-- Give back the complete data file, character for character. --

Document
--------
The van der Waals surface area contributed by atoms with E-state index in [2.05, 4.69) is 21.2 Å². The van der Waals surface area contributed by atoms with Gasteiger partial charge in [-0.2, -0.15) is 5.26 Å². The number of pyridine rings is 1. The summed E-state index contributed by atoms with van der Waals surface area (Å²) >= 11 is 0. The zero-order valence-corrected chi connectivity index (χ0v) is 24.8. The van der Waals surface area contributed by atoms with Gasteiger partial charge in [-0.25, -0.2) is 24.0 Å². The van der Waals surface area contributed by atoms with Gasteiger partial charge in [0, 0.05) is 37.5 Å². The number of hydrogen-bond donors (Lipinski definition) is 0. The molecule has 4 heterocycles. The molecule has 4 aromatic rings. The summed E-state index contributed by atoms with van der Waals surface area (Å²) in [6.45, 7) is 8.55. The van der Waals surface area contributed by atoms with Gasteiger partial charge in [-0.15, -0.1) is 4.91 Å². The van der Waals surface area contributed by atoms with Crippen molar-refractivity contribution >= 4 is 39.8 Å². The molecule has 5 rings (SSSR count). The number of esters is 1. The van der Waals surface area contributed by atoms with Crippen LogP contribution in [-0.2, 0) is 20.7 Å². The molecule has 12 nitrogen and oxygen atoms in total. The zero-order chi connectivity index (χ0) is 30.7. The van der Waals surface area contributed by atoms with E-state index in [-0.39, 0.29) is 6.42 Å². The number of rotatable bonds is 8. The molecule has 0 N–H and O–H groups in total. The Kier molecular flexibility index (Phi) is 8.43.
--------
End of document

The van der Waals surface area contributed by atoms with E-state index in [2.05, 4.69) is 21.2 Å². The van der Waals surface area contributed by atoms with Gasteiger partial charge in [-0.2, -0.15) is 5.26 Å². The number of pyridine rings is 1. The summed E-state index contributed by atoms with van der Waals surface area (Å²) >= 11 is 0. The zero-order valence-corrected chi connectivity index (χ0v) is 24.8. The van der Waals surface area contributed by atoms with Gasteiger partial charge in [-0.25, -0.2) is 24.0 Å². The van der Waals surface area contributed by atoms with Gasteiger partial charge in [0, 0.05) is 37.5 Å². The number of hydrogen-bond donors (Lipinski definition) is 0. The molecule has 4 heterocycles. The molecule has 4 aromatic rings. The summed E-state index contributed by atoms with van der Waals surface area (Å²) in [6.45, 7) is 8.55. The van der Waals surface area contributed by atoms with Gasteiger partial charge in [-0.15, -0.1) is 4.91 Å². The van der Waals surface area contributed by atoms with Crippen molar-refractivity contribution >= 4 is 39.8 Å². The molecule has 5 rings (SSSR count). The number of esters is 1. The van der Waals surface area contributed by atoms with Crippen LogP contribution in [-0.2, 0) is 20.7 Å². The molecule has 12 nitrogen and oxygen atoms in total. The zero-order chi connectivity index (χ0) is 30.7. The van der Waals surface area contributed by atoms with E-state index in [-0.39, 0.29) is 6.42 Å². The number of rotatable bonds is 8. The molecule has 0 N–H and O–H groups in total. The Kier molecular flexibility index (Phi) is 8.43.